BUSINESS: Coding Strategy

Evaluate the ‘Rule Book’

Local Coverage Determination documents help to create practice protocols

Last month, I asked you to print each Local Coverage Determination (LCD), or Medicare’s payment rule book, valid in your state and to apply that to procedures you perform. Any billing and coding compliance protocol you build in your practice should follow these guidelines.

This month, we will walk through an LCD (by subhead), specifically the LCD titled “Diagnostic evaluation and medical management of moderate-severe Dry Eye Disease (DED) (L36232),” which can be found at . Consider what you see in terms of creating a protocol for your practice.


On page 1, this subhead provides the effective date and retirement date to ensure the LCD is current.


This section tells you what to document in your chart for proper reimbursement. It holds a definition of dry eye, as well as concomitant conditions and commonly associated symptoms. These details should be used for better understanding of the disease and as the terminology you need to use for proper documentation in the medical record, when applicable.


The section outlines relevant aspects of the dry eye work up and patient history. It says: “The initial evaluation of a patient who presents with a history or symptoms suggestive of DED should include…” Objective tests for DED commonly used for documenting and assessing the severity of DED are outlined. This is important because it supports frequency of visits and appropriate testing.


In this section, you see mention that conservative treatments and interventions are expected to be attempted first, including elimination of exacerbating medications — when possible — and addressing environmental concerns, such as work site interventions. Appropriate medical therapy also is discussed. Pay special attention to the section on punctal plugs, which outlines materials and frequency, as it has been the subject of audits in recent months.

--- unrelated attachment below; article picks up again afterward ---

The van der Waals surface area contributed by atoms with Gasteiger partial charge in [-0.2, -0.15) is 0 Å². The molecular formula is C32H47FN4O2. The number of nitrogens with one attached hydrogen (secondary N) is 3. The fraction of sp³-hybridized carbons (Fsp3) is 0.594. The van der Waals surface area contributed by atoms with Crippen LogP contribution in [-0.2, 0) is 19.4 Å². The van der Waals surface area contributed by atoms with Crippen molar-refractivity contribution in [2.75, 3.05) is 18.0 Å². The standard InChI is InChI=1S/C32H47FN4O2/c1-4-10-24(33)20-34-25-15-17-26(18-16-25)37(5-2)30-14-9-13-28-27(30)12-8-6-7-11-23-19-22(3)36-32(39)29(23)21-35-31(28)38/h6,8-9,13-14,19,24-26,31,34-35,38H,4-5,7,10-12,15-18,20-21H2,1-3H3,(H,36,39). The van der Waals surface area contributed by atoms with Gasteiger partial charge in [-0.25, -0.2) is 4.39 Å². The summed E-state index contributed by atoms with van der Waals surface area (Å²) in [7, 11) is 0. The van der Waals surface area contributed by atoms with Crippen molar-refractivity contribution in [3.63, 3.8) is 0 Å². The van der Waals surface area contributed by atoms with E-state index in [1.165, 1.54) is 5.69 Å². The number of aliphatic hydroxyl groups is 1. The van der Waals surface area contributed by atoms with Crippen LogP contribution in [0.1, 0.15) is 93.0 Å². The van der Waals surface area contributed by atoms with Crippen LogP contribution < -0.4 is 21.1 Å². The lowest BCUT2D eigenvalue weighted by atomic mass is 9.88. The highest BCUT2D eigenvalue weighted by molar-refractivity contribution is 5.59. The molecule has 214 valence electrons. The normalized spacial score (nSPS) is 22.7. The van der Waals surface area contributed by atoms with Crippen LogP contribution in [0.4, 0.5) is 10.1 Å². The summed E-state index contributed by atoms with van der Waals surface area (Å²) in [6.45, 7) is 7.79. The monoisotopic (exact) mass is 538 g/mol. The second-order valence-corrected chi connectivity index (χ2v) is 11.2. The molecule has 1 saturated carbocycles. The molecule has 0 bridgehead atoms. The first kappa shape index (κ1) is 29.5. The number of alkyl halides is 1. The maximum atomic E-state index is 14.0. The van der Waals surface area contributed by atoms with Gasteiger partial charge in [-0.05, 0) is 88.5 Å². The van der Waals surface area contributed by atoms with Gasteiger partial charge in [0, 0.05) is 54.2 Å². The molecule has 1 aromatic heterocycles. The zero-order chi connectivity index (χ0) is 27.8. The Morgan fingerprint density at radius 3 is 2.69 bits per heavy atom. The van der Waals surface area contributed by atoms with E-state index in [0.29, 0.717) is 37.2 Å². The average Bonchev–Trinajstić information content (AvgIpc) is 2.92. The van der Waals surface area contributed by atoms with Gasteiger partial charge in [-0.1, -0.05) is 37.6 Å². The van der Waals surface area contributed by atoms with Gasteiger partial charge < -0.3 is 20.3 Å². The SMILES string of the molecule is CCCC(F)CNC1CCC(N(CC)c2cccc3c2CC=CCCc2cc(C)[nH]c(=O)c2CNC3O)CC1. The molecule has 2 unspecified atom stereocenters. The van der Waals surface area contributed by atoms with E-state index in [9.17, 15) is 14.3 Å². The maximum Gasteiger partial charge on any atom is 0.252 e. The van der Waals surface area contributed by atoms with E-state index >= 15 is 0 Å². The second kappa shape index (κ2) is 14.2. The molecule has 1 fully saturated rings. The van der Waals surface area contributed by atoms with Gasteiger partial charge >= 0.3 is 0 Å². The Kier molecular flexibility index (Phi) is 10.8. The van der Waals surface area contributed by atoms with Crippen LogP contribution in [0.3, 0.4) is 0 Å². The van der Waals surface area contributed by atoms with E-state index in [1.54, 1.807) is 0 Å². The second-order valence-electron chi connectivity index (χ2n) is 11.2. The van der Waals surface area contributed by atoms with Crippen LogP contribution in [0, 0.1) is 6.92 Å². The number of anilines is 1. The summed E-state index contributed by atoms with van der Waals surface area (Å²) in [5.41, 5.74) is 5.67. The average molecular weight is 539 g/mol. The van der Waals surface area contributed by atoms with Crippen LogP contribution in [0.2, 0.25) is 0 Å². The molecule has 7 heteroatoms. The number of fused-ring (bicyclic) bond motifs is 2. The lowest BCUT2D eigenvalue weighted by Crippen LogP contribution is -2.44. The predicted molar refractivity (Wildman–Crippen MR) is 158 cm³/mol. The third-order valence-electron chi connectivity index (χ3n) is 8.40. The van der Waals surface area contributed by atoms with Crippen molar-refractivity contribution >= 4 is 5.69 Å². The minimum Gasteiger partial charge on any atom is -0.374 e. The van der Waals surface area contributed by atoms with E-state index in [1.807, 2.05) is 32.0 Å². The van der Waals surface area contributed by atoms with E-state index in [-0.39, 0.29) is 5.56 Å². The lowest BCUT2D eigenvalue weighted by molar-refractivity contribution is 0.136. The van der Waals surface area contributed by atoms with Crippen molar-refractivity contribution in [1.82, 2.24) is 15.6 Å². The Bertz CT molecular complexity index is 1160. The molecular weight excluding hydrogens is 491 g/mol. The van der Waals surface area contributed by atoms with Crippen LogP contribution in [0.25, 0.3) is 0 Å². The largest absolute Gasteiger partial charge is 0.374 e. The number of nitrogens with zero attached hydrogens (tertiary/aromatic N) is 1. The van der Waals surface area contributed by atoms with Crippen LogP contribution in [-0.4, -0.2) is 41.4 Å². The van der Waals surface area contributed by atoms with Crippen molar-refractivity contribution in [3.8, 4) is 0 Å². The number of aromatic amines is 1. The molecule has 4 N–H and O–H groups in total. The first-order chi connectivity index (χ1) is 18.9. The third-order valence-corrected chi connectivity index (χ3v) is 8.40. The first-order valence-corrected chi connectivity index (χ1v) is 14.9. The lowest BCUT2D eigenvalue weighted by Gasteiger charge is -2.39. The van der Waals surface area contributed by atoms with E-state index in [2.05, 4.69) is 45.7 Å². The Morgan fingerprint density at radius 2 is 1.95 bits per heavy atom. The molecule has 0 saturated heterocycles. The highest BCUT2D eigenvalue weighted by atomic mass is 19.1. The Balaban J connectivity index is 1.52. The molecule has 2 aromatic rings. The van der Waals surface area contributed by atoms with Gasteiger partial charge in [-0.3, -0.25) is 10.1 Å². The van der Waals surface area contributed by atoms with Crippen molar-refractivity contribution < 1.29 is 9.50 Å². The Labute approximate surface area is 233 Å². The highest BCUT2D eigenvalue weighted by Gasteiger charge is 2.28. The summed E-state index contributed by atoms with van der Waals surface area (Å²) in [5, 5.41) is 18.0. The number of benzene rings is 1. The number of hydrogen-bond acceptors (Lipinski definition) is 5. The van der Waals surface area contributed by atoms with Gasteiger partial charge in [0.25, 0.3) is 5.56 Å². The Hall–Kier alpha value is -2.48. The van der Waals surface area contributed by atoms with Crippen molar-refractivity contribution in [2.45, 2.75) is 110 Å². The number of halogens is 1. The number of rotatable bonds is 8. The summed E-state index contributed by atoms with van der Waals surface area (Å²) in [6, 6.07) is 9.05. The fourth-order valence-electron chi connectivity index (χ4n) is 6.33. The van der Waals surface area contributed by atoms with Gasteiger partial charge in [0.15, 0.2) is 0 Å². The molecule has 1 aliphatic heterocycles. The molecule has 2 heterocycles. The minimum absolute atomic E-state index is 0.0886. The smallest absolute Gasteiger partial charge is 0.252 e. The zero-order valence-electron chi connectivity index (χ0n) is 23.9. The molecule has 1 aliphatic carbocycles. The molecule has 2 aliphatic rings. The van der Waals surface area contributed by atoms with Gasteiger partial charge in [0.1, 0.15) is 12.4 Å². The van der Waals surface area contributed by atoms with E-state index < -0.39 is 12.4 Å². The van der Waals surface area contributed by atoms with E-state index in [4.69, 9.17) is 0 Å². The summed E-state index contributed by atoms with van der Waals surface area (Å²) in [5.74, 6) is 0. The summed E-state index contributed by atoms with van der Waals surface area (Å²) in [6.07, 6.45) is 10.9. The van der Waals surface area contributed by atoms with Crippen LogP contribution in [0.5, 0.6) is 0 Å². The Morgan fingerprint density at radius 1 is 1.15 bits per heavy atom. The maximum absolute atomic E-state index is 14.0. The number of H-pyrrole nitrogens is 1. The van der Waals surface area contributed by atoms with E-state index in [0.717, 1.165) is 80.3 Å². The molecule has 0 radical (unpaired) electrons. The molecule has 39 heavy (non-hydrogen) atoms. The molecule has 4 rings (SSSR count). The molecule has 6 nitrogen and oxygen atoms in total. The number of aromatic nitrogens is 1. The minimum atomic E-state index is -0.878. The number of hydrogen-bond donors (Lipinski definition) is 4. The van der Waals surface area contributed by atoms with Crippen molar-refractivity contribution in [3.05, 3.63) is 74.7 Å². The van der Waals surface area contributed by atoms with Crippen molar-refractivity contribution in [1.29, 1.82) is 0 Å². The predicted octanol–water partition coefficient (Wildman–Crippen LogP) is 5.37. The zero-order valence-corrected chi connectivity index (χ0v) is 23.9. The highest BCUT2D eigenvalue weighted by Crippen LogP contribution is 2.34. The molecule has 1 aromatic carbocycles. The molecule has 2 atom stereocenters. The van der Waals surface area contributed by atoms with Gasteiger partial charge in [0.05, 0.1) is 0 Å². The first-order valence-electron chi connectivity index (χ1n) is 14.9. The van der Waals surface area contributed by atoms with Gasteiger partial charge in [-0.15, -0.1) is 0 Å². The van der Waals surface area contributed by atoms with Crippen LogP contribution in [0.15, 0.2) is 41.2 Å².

This section includes specific information on medical necessity for DED testing and treatment options that would need to be documented in the record.


This section specifically states what is not covered by Medicare. It begins: “Testing of mild DED is not clinically useful because these patients cannot be differentiated from normal patients, and the resultant therapeutic intervention does not vary (e.g., tear supplementation, tear retention, tear stimulation, etc.).” This is a reminder that you must define the level of severity of DED to establish medical necessity for further testing to be covered by Medicare.


This section provides relevant codes for the services provided.


This section gives the provider documentation requirements for DED. In an audit, the requirements listed will be expected to be part of the record.


This section delineates the expected frequency of testing for DED. One section, on page 10, specifically states: “Repetitive use of short-term or quick-dissolving (1-2 weeks) temporary lacrimal punctal plugs for treatment of dry eye disease would not be expected.”


As intimidating as it may be, I am sure you will find it refreshing, as I did, to have the rule book in your hands. OM